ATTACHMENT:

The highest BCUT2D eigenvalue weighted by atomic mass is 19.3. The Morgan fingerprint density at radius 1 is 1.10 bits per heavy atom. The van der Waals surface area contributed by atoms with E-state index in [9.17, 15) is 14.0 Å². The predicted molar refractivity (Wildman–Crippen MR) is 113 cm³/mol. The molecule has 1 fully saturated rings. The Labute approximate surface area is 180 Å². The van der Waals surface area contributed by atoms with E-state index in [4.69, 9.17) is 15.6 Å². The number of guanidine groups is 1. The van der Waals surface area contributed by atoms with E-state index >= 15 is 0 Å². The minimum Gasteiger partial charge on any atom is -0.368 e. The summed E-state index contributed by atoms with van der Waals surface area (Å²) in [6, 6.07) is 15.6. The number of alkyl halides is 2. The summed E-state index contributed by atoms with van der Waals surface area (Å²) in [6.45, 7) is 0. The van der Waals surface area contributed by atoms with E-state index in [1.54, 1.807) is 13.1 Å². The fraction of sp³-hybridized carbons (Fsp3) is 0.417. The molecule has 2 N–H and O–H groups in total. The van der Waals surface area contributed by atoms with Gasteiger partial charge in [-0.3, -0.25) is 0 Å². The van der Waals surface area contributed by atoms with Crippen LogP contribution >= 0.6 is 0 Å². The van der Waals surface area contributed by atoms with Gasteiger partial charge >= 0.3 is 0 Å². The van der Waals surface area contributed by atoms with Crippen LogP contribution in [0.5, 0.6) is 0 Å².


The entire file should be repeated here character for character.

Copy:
The highest BCUT2D eigenvalue weighted by atomic mass is 19.3. The Morgan fingerprint density at radius 1 is 1.10 bits per heavy atom. The van der Waals surface area contributed by atoms with E-state index in [9.17, 15) is 14.0 Å². The predicted molar refractivity (Wildman–Crippen MR) is 113 cm³/mol. The molecule has 1 fully saturated rings. The Labute approximate surface area is 180 Å². The van der Waals surface area contributed by atoms with E-state index in [4.69, 9.17) is 15.6 Å². The number of guanidine groups is 1. The van der Waals surface area contributed by atoms with E-state index >= 15 is 0 Å². The minimum Gasteiger partial charge on any atom is -0.368 e. The summed E-state index contributed by atoms with van der Waals surface area (Å²) in [6, 6.07) is 15.6. The number of alkyl halides is 2. The summed E-state index contributed by atoms with van der Waals surface area (Å²) in [6.45, 7) is 0. The van der Waals surface area contributed by atoms with E-state index in [1.54, 1.807) is 13.1 Å². The fraction of sp³-hybridized carbons (Fsp3) is 0.417. The molecule has 2 N–H and O–H groups in total. The van der Waals surface area contributed by atoms with Gasteiger partial charge in [-0.3, -0.25) is 0 Å². The van der Waals surface area contributed by atoms with Crippen LogP contribution >= 0.6 is 0 Å². The van der Waals surface area contributed by atoms with Gasteiger partial charge >= 0.3 is 0 Å². The van der Waals surface area contributed by atoms with Crippen LogP contribution in [0.5, 0.6) is 0 Å².